The war against the Locust Horde is on the not-so-distant horizon according to Chris Morgan, screenwriter for the "Gears of War" game-to-film adaptation. Morgan revealed to MTV News that the movie is now in the budgeting phase. While funds are lining up for the project, casting has yet to begin for the lead role of Marcus Fenix, a disgruntled ex-convict who takes up arms as a member of the human military's crack Delta Squad.
"Normally when I write, I think about the actor I'm writing for, but this one's been difficult," Morgan admitted when asked about casting Fenix in the film. "It is a vital casting choice. It's counter-intuitive really, because it seems like you want to get a big character -- a big tough guy who can play it stoic the whole time -- but in my experience, dealing with macho sorts of movies and dealing with Dom [Vin Diesel's character in "Fast & Furious"] and that kind of stuff, it's harder to play the tough guy than an emotional character who's all over the place."
The short answer, Morgan says, is finding "a really f'ing good actor to pull off being a silent tough guy and put some humanity into it." So who does Morgan think could possibly ride that fine line between dangerous brute and emotional introvert?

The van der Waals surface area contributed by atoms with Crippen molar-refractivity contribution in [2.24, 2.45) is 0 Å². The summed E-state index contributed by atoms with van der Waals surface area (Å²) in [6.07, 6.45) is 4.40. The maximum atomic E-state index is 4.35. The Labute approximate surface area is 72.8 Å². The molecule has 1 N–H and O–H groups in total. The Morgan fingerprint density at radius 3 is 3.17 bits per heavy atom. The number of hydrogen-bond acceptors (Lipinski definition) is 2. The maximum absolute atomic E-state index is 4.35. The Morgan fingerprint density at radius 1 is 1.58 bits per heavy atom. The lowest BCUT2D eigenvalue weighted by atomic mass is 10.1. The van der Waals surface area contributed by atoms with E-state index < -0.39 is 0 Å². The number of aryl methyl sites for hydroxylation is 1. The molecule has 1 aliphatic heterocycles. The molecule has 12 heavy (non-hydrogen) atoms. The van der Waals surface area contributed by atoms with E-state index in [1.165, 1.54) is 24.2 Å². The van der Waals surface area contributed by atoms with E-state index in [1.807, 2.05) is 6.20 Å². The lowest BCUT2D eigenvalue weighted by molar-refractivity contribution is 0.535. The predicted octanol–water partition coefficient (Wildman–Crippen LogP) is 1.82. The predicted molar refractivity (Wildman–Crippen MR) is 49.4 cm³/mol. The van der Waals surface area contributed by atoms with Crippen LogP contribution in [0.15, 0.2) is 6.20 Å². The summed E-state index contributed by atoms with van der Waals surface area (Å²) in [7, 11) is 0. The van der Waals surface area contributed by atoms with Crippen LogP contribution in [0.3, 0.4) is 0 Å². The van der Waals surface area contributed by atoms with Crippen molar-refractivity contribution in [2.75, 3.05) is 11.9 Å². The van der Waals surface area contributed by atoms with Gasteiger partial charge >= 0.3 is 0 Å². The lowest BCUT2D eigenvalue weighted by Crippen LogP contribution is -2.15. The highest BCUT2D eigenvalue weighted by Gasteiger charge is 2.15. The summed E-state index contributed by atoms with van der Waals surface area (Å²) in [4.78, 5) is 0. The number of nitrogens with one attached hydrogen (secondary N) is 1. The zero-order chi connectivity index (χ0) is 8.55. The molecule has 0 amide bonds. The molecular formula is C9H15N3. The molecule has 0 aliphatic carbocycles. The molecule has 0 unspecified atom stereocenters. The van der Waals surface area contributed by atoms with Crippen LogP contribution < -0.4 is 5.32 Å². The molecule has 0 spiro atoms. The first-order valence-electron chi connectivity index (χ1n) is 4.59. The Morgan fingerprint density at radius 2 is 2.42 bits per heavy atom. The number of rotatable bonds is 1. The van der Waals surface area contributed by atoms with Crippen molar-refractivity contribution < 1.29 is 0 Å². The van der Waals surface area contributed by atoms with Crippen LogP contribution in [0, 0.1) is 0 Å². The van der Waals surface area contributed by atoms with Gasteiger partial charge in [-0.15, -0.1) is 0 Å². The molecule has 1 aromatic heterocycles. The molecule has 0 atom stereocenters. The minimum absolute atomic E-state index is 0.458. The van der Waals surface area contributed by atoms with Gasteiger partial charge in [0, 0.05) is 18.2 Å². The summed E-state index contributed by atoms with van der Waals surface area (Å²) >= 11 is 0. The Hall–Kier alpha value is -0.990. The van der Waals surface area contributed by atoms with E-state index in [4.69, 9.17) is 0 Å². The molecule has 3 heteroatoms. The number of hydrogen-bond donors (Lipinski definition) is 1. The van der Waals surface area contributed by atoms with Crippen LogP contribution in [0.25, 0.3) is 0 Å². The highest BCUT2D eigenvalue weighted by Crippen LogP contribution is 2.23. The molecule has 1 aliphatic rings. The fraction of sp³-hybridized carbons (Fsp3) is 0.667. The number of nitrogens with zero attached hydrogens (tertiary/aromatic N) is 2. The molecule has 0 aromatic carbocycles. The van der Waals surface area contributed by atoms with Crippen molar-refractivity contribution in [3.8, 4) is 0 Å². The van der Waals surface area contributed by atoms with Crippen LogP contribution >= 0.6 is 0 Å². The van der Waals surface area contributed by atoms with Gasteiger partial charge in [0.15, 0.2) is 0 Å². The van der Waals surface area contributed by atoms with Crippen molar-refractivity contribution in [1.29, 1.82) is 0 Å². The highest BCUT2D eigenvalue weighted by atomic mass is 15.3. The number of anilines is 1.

"The Rock is awesome," Morgan said of wrestler-turned-actor Dwayne Johnson. "There's a genuine actor. Not only can he play the tough guy, but he can also play the nuanced, sensitive funny sad moments as well. But finding that guy is incredibly difficult."
While Johnson could easily embody the larger-than-life physique of Marcus Fenix, Morgan maintains that the size of the actor is less important than his dramatic chops.
"I don't think they're looking so much for size, but a guy you believe can throw a punch, and a guy you believe is stoic, locked in his own head, and [can] show emotion without telegraphing it," said Morgan. "If you just play the big tough guy, it comes off as one-note and cardboard and not a believable character. So an actor has to find little things and put emotion into them that works in a more subtle way than just being stoic."